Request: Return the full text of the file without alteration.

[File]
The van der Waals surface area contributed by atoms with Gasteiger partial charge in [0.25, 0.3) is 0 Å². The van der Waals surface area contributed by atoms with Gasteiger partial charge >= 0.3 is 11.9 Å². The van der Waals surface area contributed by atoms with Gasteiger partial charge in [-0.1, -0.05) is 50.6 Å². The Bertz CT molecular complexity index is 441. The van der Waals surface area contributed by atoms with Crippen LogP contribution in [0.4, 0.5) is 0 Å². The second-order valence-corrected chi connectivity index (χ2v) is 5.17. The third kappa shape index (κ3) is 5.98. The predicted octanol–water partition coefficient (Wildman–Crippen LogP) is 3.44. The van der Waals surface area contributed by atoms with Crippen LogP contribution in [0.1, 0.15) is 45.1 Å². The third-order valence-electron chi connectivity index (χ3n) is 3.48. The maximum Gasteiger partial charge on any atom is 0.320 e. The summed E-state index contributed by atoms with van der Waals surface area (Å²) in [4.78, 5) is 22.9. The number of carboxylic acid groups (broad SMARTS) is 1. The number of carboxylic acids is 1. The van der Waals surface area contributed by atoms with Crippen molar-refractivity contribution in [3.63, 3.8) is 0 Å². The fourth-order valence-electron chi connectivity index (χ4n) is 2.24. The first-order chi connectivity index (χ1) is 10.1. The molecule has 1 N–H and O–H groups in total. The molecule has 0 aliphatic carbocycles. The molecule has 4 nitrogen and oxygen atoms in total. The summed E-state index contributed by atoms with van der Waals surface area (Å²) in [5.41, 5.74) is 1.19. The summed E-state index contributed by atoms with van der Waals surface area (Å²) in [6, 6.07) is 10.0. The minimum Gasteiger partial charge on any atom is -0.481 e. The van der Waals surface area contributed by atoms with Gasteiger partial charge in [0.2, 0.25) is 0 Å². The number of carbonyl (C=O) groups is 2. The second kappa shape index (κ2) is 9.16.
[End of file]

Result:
The van der Waals surface area contributed by atoms with Gasteiger partial charge in [0.25, 0.3) is 0 Å². The van der Waals surface area contributed by atoms with Gasteiger partial charge >= 0.3 is 11.9 Å². The van der Waals surface area contributed by atoms with Gasteiger partial charge in [-0.1, -0.05) is 50.6 Å². The Bertz CT molecular complexity index is 441. The van der Waals surface area contributed by atoms with Crippen LogP contribution in [0.4, 0.5) is 0 Å². The second-order valence-corrected chi connectivity index (χ2v) is 5.17. The third kappa shape index (κ3) is 5.98. The predicted octanol–water partition coefficient (Wildman–Crippen LogP) is 3.44. The van der Waals surface area contributed by atoms with Crippen LogP contribution in [0.1, 0.15) is 45.1 Å². The third-order valence-electron chi connectivity index (χ3n) is 3.48. The maximum Gasteiger partial charge on any atom is 0.320 e. The summed E-state index contributed by atoms with van der Waals surface area (Å²) in [4.78, 5) is 22.9. The number of carboxylic acid groups (broad SMARTS) is 1. The number of carboxylic acids is 1. The van der Waals surface area contributed by atoms with Crippen molar-refractivity contribution in [3.63, 3.8) is 0 Å². The fourth-order valence-electron chi connectivity index (χ4n) is 2.24. The first-order chi connectivity index (χ1) is 10.1. The molecule has 1 N–H and O–H groups in total. The molecule has 0 aliphatic carbocycles. The molecule has 4 nitrogen and oxygen atoms in total. The summed E-state index contributed by atoms with van der Waals surface area (Å²) in [5.41, 5.74) is 1.19. The summed E-state index contributed by atoms with van der Waals surface area (Å²) in [6, 6.07) is 10.0. The minimum Gasteiger partial charge on any atom is -0.481 e. The van der Waals surface area contributed by atoms with Gasteiger partial charge in [0.2, 0.25) is 0 Å². The number of carbonyl (C=O) groups is 2. The second kappa shape index (κ2) is 9.16.